A videogame that fits into Bogost description is Escape from Woomera (2004), produced by a team of Australian artists, journalists, and game designers. Woomera was the name of immigration and detention center in Australia. The game is more complex than the aforementioned examples and tries to provide a layered narrative and more complex context around the game. In the game, which is built on the Half-Life’s engine, you play Mustafa, an Iranian asylum. After his parents was killed by the Iranian secret service he paid smugglers to take him to Australia. After his boat crashed in the Ashmore Reef he is taken into custody and imprisoned at the Woomera Immigration Reception and Processing Centre. When his request for asylum is denied and he realizes that he is about to be repatriated to Iran, he plans his escape from the camp. The game mechanics use the format of the point-and-click adventure game. The players is Mustafa: her goal is to explore the fenced camp and talk with other immigrants to find out which is the best way to escape from the camp. A meter tracks Mustafa's hope and by completing different task you increase your hope to escape, but if you breaks the the camps rules or is caught by the guards the hop decrease. When the meter reach zero Mustafa loses all his hope and is deported. Game Over!
The possibility to change the players attitudes with videogames is also an conclusion that dr Gemma Sou, Lecturer in Disaster Management at the University of Manchester, has reached. In her essay “Trivial pursuits? Serious (video) games and the media representation of refugees” (2017) which appeared in Third World Quarterly, she argues that serious games focusing on refugees “are able to mobilise intellectual agendas which challenge the de-contextualised representations of refugees typical in traditional media. As such, they challenge players to critically reflect on the complexities of refugee experiences and politics, thereby presenting a potential to move away from grand emotional discourses of pity and compassion.”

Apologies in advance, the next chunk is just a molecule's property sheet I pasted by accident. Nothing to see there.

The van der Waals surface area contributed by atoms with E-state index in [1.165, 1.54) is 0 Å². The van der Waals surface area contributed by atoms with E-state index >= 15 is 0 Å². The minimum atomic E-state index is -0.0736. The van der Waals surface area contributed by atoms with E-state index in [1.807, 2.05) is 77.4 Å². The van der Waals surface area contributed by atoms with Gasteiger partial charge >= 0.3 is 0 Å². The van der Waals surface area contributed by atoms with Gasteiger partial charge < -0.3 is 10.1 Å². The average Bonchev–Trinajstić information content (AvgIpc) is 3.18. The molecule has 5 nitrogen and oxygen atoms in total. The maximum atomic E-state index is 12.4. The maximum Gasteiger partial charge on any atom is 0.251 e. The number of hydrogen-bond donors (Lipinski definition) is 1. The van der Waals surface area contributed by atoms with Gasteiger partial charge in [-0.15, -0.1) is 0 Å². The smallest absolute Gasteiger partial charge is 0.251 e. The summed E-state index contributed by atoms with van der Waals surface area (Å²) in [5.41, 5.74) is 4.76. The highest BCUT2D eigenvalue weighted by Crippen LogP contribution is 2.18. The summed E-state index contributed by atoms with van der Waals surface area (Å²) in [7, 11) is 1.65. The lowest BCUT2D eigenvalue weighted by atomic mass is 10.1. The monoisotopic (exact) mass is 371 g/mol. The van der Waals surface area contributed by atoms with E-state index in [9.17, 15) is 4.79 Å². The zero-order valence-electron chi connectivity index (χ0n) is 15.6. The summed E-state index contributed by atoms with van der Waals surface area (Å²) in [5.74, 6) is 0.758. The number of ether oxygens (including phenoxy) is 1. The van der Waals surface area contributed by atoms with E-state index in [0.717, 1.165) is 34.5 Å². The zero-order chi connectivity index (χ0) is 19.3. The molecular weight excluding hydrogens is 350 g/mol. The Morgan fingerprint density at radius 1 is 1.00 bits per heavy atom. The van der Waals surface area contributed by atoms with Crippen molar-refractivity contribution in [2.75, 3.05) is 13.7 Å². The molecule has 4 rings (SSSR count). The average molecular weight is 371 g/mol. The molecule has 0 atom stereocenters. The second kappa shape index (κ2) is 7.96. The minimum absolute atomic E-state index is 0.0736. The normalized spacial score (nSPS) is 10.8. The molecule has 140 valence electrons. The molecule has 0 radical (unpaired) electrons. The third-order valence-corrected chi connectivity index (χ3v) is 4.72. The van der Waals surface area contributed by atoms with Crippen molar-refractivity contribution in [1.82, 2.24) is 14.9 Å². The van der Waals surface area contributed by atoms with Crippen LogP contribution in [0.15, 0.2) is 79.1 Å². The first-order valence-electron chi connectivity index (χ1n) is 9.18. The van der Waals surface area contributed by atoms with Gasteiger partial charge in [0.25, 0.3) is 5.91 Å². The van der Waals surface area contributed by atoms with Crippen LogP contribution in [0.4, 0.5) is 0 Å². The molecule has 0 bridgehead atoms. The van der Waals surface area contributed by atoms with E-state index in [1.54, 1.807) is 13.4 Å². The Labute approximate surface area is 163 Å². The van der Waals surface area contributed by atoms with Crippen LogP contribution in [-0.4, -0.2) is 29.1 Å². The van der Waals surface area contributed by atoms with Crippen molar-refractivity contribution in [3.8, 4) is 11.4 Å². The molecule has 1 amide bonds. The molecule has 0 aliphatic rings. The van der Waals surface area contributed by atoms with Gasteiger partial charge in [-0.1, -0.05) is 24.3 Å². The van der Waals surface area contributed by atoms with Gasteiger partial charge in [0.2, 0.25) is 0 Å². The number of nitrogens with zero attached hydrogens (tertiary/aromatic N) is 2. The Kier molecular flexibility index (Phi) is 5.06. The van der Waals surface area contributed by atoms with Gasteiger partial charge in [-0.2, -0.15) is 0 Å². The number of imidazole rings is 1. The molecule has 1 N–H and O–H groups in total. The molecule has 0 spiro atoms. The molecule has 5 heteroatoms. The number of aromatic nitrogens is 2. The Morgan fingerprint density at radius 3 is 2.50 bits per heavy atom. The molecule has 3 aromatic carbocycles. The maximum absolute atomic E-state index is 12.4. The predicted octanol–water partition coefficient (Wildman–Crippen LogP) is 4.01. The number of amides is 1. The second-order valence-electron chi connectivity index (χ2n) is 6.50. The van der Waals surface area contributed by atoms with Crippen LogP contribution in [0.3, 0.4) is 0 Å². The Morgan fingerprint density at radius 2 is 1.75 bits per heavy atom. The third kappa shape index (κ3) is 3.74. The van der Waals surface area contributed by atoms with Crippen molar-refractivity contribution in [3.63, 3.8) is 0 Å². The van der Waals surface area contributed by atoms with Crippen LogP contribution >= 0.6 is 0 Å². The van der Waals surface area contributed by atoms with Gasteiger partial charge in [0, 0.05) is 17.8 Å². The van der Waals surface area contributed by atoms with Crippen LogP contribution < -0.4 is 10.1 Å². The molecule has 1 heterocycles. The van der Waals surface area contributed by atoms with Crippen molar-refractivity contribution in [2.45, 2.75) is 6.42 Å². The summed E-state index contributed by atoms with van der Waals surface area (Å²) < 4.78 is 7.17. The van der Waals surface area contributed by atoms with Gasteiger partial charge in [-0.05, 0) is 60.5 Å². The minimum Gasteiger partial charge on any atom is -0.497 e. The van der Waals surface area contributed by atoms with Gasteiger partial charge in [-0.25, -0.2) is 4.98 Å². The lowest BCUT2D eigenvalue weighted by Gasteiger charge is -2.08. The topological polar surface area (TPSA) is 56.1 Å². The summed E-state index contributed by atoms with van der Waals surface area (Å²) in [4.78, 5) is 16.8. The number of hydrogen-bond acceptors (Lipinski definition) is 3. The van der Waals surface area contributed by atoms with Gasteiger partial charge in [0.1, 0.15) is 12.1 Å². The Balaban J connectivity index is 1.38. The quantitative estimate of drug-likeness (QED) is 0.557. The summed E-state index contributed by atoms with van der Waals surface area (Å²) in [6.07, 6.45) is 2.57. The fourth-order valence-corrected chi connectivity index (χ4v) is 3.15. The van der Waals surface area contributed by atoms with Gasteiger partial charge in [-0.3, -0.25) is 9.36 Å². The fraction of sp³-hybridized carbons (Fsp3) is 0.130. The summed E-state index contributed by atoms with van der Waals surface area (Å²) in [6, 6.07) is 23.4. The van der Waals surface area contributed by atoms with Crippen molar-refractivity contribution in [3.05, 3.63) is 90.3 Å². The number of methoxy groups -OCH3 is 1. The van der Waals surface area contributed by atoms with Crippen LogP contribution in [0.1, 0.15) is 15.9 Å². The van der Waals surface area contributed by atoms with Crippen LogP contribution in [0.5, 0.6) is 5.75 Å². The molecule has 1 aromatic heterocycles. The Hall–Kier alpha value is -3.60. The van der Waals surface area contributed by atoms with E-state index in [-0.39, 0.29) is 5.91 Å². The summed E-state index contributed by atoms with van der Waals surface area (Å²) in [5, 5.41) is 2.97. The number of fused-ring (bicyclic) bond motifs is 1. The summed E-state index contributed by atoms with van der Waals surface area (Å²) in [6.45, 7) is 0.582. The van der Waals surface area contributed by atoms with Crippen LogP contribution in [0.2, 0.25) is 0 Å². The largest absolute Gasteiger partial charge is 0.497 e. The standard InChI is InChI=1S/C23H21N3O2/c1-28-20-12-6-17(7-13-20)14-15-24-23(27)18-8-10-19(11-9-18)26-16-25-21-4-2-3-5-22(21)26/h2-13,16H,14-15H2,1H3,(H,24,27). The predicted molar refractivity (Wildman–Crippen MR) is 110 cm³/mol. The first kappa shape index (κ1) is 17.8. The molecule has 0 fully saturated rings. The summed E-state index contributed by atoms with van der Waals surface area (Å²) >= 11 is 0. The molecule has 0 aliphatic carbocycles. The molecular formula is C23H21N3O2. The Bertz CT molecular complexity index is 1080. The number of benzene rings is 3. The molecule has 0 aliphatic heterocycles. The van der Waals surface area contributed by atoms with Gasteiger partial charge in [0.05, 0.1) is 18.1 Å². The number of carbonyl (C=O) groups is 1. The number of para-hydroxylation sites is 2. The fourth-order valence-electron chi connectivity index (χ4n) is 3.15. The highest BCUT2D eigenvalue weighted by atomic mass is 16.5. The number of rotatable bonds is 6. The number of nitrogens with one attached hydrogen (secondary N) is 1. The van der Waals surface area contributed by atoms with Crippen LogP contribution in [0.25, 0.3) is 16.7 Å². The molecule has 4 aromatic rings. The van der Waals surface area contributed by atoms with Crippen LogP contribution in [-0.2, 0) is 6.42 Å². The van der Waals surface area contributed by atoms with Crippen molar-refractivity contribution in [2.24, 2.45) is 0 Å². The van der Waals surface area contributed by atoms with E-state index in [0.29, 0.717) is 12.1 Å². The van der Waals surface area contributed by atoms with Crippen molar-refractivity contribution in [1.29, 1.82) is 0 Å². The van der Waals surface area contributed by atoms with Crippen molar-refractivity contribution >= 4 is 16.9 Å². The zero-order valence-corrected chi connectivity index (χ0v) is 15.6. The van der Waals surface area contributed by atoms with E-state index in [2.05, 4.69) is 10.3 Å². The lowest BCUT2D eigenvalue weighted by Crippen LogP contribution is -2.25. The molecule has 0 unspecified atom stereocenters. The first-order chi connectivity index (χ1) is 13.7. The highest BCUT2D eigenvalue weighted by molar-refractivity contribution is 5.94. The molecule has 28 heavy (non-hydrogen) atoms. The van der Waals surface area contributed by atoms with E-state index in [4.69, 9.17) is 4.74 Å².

Darfur is Dying (2006) is another example of a serious games about refugees. The game focused on the 2.5 million refugees in the Darfur region of Sudan and the genocide that took place in the area. Like Escape from Woomera, the game is based on serious research and was developed in cooperation with humanitarian aid workers with extensive experience in Darfur.
In the game you have to choose a family member from one of the refugee families to collect water from a nearby well. Your task is to bring water back to the village and to avoid patrols from the janjaweed militia. If you are caught you are informed what happened to the family member and have to choose another. The chance to succeed with the task is based on gender and age. After you have returned with the water your next task is to use the water for crops and build huts. Your goal is to survive in the camp for seven day and keep the water level at a steady level.
As an activism game, Darfur is Dying also uses virality as a distribution model: players can invite friends to play the game, send messages to President Bush and create petitions to raise awareness about the situation.
In the past few years, the number of games about refugees has skyrocketed. The conflict in Syria and other places, and the use of smartphones and tablets connected to Internet have made it easy to create and spread these kind of games to a wide audience. Here are some examples:
Abdullah Karam, Path Out (2017)
Abdullah Karam’s Path Out is an RPG created with a Final Fantasy retro style and let the player experience how it is to be an Syrian refugee escaping from the civil war to neighbouring Turkey.Similarly, That Day We Left, is a 3D adventure game, mixing gameplay with narratives about the experience about being a refugee from Syria. In the mobile game Bury Me, My Love, the player must help Nour, a Syrian refugee, in her quest to reach Europe.